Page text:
Valve has always emphasized the open nature of Steam Deck. While it ships with the upcoming Arch-based SteamOS 3.0, owners can absolutely install Windows on it. On the bright side, that would effectively enable the entire Steam library to be playable on the hybrid PC console. On the downside, it would rob you of a wealth of Linux-driven optimizations that improve things like battery life and performance.
As of this moment, SteamOS is the ideal operating system for Steam Deck. But what if you want to install your favorite Linux distribution instead? I mean, this is a pretty capable little PC in addition to a powerful handheld gaming console.
Valve engineers just made that scenario more realistic with a Steam Deck driver that posted to the Linux kernel mailing list.
The Steam Deck Driver
In the true spirit of open source, Valve is taking their work and sending it upstream. Specifically, Valve is exposing “various bits and pieces of functionality” of the device to the Linux kernel for everyone in the ecosystem to benefit from.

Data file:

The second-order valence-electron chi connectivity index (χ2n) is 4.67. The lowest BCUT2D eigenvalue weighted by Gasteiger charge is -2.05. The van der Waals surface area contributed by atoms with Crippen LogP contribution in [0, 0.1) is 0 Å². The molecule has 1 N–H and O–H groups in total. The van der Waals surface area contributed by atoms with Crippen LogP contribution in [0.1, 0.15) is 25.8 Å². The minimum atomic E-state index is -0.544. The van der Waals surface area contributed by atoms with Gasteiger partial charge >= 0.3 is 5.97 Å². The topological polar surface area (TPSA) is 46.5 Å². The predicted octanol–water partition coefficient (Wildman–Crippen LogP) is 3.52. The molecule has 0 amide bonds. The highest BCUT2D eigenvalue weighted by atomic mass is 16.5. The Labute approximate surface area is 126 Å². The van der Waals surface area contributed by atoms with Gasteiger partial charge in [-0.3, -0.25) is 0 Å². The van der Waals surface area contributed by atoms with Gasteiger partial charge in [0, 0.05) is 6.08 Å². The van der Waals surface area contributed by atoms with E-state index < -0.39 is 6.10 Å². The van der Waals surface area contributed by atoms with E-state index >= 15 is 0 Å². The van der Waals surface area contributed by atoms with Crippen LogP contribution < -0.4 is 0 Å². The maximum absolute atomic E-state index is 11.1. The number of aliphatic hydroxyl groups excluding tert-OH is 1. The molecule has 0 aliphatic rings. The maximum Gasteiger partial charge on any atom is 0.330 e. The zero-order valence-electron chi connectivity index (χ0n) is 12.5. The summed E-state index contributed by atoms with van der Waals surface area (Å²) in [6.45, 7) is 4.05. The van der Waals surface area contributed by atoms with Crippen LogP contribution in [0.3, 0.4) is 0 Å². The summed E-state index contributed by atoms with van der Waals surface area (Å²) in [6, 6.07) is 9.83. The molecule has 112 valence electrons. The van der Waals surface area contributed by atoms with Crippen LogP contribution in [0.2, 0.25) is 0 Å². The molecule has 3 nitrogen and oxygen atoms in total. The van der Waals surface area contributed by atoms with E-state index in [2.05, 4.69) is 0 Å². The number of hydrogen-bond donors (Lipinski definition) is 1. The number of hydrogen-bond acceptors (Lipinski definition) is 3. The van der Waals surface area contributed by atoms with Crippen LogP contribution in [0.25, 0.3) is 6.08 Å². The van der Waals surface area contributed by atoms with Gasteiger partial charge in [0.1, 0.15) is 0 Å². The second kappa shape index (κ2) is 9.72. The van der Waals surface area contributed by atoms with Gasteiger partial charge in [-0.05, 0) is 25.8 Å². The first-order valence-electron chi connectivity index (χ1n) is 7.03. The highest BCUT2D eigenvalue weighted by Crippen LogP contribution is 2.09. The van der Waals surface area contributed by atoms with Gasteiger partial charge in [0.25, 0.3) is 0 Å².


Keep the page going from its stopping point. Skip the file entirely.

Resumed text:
Valve engineer Andrey Smirnov describes the driver as “a kitchen sink,” and includes but isn’t limited to:
- CPU fan control
- Battery temperature measurements
- Various display-related control knobs
- USB Type-C connector event notifications
It’s too late to be included in kernel 5.17 since the merge window closed last month, but there’s plenty of time to incorporate it into kernel 5.18 later this year.
Having Valve’s driver in the kernel enables more choice for Steam Deck users. It also makes life easier for developers and distribution maintainers. Who knows, maybe we live in a timeline where Steam Deck becomes a household name just like the Nintendo Switch. And maybe that leads to other distributions being developed specifically for the Deck, or for its future imitators.
That being said, it’s too early to judge if we’ll even need an alternative to SteamOS 3.0. But hey, Linux is all about choice, so this move is great to see.
Thanks to GamingOnLinux for spotting this awesome bit of news!
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